The capitalist crisis in which the entire world and the Kurdistan region are stuck is being carried out on the body of women. Kurdish public resembles an audience who find a distraction from their exploitation by voicing their hate speech week after week. Whether religious or secular women, cis or trans women, they are all publicly exploited. The fight against women is stylized as a public pleasure rather than a problem to be solved.
Perhaps in a Marxist sense, the hatred of women and queers is the new opium for the people, bringing the much-needed distraction of the masses that the elites need.
A class war in itself
A look at the streets of Kurdistan shows that there are repeated protests by students and workers, that prices are rising, that economic mismanagement has brought about ever more intolerable conditions.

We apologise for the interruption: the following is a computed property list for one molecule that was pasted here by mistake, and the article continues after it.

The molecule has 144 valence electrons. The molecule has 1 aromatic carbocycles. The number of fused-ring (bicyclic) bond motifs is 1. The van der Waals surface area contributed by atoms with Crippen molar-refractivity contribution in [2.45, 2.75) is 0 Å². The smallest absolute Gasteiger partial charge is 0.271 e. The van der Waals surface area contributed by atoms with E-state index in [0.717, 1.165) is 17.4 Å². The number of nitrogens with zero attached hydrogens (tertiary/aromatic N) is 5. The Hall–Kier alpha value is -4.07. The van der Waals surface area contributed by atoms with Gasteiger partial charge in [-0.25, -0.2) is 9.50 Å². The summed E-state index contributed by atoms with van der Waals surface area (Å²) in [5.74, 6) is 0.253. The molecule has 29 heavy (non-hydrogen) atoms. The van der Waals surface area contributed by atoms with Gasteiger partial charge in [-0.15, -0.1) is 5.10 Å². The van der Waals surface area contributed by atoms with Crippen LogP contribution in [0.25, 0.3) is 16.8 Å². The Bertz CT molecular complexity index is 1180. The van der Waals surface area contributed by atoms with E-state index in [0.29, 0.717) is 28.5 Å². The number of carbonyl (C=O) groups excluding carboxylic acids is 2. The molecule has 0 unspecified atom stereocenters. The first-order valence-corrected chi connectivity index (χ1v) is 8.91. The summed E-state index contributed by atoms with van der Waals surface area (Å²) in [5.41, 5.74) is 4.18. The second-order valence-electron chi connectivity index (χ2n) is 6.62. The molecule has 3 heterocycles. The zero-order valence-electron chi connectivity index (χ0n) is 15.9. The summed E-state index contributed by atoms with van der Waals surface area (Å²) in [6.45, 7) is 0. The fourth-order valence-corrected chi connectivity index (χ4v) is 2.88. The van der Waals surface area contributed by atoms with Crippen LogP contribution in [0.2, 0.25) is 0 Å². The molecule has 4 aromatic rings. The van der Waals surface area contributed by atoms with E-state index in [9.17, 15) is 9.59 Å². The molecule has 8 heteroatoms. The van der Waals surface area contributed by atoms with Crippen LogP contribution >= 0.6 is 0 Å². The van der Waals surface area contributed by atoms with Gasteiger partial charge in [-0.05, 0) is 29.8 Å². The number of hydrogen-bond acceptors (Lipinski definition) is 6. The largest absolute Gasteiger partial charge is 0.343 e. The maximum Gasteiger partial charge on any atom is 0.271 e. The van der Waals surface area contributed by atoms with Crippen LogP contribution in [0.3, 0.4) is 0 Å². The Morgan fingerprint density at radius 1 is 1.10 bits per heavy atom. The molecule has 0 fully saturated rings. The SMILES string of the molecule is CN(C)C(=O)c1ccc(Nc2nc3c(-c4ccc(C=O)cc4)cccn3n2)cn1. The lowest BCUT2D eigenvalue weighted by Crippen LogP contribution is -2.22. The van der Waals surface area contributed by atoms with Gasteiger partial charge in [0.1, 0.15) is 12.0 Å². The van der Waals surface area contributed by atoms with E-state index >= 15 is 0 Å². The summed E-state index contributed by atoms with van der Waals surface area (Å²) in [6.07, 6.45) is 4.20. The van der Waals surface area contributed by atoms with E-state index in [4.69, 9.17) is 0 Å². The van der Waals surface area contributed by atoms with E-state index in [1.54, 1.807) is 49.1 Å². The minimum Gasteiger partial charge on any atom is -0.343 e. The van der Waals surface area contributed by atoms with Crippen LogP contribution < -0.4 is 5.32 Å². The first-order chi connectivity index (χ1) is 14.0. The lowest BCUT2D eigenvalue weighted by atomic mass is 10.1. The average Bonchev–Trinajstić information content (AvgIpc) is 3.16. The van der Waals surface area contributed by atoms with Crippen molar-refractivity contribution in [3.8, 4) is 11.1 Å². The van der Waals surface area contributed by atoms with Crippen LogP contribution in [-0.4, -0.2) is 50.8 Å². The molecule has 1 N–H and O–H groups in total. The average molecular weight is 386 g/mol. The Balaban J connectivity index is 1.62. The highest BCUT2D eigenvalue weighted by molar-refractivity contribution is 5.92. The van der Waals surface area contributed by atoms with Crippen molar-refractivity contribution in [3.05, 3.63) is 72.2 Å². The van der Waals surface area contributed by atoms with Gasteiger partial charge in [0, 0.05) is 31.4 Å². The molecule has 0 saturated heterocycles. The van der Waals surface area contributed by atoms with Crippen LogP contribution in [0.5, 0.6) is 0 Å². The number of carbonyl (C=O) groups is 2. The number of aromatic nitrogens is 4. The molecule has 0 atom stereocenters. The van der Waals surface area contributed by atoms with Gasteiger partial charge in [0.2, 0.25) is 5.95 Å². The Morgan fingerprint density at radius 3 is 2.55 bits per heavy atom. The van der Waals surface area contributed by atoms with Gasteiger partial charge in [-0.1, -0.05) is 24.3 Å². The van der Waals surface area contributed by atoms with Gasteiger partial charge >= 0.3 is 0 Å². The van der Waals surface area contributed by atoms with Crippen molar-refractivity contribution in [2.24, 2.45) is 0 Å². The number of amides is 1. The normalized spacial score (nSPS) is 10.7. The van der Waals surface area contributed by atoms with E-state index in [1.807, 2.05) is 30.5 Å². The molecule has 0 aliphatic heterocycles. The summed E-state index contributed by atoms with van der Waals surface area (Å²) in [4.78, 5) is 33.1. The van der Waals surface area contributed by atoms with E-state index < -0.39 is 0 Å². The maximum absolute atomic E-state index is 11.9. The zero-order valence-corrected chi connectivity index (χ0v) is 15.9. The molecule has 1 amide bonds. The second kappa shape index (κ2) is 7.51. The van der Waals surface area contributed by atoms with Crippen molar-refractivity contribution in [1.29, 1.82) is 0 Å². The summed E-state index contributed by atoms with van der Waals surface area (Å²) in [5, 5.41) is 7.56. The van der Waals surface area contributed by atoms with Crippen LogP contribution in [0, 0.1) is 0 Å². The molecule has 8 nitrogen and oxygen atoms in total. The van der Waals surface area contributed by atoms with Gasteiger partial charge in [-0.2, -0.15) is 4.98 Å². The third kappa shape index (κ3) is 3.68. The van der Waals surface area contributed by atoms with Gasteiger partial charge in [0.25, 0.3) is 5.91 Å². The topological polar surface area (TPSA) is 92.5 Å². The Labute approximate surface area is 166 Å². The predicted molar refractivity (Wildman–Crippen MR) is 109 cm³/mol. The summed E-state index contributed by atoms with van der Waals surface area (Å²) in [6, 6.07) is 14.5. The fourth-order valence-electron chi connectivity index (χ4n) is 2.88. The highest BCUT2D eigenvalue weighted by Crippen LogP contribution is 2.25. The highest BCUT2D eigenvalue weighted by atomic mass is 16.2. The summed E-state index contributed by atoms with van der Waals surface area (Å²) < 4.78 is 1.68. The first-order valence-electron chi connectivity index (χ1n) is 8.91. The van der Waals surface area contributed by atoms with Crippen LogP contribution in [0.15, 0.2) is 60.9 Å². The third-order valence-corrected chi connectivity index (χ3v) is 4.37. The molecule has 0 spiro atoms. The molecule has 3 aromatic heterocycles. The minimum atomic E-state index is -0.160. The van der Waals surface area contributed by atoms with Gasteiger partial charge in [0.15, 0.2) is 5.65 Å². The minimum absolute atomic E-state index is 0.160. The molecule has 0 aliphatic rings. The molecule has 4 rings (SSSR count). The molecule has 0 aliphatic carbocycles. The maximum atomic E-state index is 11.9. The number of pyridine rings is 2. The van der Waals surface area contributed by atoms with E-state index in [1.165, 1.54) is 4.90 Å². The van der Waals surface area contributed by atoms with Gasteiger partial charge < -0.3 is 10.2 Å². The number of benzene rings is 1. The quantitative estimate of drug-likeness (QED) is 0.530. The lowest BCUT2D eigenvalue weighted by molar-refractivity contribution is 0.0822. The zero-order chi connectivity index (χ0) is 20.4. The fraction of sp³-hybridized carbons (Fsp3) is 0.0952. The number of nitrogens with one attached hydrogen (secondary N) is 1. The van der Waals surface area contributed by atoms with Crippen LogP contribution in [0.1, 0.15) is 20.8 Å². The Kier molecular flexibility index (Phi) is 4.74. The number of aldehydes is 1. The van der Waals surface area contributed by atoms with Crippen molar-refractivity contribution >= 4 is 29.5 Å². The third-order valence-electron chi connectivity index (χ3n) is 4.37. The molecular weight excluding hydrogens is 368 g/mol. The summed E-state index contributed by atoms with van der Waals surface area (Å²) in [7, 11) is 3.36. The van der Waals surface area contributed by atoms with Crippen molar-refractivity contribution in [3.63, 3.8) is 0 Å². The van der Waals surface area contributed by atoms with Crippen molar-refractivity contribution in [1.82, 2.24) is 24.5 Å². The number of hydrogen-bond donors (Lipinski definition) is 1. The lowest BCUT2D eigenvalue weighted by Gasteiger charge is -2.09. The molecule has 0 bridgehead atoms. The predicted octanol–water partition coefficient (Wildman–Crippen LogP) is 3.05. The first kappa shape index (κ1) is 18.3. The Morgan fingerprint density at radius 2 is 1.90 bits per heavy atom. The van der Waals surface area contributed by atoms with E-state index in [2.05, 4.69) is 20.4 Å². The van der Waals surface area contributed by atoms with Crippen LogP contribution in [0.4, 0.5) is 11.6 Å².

Dealing with an increasingly misogynistic society must go far beyond only wanting to “teach” them better. Still, they have to ask themselves whether, in the end, the war against women is, as often put forward, a class war in itself.
Previous feminist approaches to action that only rely on symbolism and hardly include economic exploitation in their analysis have failed miserably. In the end, the most disgusting Islamist priest is the tool of a system that profits off of the many layers of exploitation that are at play here. So, if you want to fight femicide in the future, you have to ask yourself the question: Who benefits from the fact that women suffer? That is when you understand that Kurdish media do not do a horrible job because they do not know better but because there is an agenda in how discourses are led in Southern Kurdistan.